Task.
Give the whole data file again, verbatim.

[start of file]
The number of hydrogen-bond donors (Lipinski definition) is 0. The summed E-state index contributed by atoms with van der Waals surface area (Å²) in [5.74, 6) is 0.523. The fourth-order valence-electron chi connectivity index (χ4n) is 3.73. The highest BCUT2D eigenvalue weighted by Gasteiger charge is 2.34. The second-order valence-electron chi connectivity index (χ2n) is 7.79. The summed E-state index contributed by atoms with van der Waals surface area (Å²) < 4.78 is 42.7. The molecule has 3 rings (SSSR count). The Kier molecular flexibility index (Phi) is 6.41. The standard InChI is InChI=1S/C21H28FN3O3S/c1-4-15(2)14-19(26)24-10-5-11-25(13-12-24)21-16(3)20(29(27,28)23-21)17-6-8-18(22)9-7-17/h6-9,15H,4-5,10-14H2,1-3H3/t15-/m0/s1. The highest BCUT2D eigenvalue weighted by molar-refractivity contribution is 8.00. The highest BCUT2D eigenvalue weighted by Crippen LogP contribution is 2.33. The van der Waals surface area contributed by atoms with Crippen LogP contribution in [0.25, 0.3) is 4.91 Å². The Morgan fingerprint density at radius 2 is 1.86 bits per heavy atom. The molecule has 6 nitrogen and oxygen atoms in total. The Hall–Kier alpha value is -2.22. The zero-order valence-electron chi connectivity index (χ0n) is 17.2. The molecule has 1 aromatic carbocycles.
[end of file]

The number of hydrogen-bond donors (Lipinski definition) is 0. The summed E-state index contributed by atoms with van der Waals surface area (Å²) in [5.74, 6) is 0.523. The fourth-order valence-electron chi connectivity index (χ4n) is 3.73. The highest BCUT2D eigenvalue weighted by Gasteiger charge is 2.34. The second-order valence-electron chi connectivity index (χ2n) is 7.79. The summed E-state index contributed by atoms with van der Waals surface area (Å²) < 4.78 is 42.7. The molecule has 3 rings (SSSR count). The Kier molecular flexibility index (Phi) is 6.41. The standard InChI is InChI=1S/C21H28FN3O3S/c1-4-15(2)14-19(26)24-10-5-11-25(13-12-24)21-16(3)20(29(27,28)23-21)17-6-8-18(22)9-7-17/h6-9,15H,4-5,10-14H2,1-3H3/t15-/m0/s1. The highest BCUT2D eigenvalue weighted by molar-refractivity contribution is 8.00. The highest BCUT2D eigenvalue weighted by Crippen LogP contribution is 2.33. The van der Waals surface area contributed by atoms with Crippen LogP contribution in [0.25, 0.3) is 4.91 Å². The Morgan fingerprint density at radius 2 is 1.86 bits per heavy atom. The molecule has 6 nitrogen and oxygen atoms in total. The Hall–Kier alpha value is -2.22. The zero-order valence-electron chi connectivity index (χ0n) is 17.2. The molecule has 1 aromatic carbocycles.